Professor Russo is Back
Published August 16, 2004 | Issue: Winter 2004
Richard Russo is coming back to the classroom.
Russo, the Pulitzer Prize-winning novelist (Empire Falls) and former professor of English and creative writing at Colby, returns to Mayflower Hill second semester to teach Creative Writing 478, a fiction workshop.
He said he is looking forward to working with bright, young college students, to being on campus with his daughter Kate '04 and to spending time with former office mate Jenny Boylan (English).
"With me being here in Camden and Jenny being in Belgrade, we don't see as much of each other as we'd like to," Russo said. "This is an opportunity to have some of the kind of meddlesome fun we used to have back when I was teaching there."
Russo, who has done a couple of guest spots in Boylan's classes since he left Colby, said he misses the actual teaching tremendously. "As soon as I walk into the classroom and start talking to students, I realize how much I've missed their youth and their enthusiasm and their good thoughts," he said. "It's going to be a kick for me, too, to see if I still have anything left in the hopper with these bright young people."
Students in Russo's course can expect a rigorous fiction workshop. Writers who enroll should have "a thick skin" and a desire to work hard on the fundamentals of fiction, he said.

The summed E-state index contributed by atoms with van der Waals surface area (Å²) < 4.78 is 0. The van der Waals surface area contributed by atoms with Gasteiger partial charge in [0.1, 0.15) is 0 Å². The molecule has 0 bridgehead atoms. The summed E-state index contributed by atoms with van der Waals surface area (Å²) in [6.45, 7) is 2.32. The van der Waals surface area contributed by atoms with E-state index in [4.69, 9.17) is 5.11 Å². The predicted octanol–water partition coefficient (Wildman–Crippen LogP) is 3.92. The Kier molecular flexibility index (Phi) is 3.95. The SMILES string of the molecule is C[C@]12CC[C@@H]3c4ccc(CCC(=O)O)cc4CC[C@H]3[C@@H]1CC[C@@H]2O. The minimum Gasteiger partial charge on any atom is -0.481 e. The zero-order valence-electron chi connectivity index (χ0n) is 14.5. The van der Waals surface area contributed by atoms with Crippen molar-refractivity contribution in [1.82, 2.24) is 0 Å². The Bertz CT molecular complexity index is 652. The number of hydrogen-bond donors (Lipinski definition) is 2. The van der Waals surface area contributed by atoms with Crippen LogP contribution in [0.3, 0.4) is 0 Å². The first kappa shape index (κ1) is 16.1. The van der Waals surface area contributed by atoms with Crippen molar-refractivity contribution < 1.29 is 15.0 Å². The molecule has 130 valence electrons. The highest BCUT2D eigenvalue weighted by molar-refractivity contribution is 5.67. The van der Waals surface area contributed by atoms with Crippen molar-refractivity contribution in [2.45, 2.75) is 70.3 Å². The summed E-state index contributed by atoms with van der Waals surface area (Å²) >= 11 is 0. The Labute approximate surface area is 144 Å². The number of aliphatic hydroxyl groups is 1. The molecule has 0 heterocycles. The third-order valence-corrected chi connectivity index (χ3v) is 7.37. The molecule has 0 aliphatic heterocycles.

Russo said his own writing may benefit, too. "The beauty, I always found in teaching, especially teaching undergraduates, is that you are forced day after day after day to deal with fundamentals," he said. "And revisiting fundamentals, even for mid-career writers, forces them to be thinking about these fundamentals themselves, in whatever novel that you happen to be working on. You cannot help saying to yourself, 'Yeah, alright. Sure. But how does it apply to what I'm working on? Is my own conflict clear enough? Is this the right point of view to be telling the story?'"
He said he will steer clear of one subjectrecounting his own experience of seeing his novels adapted for the screen. Writing for the movies may be seductive, Russo said, but the fundamentals of good fiction writing come first. "We won't be talking about what's happened on the set," Russo said, "or what Paul Newman is really like."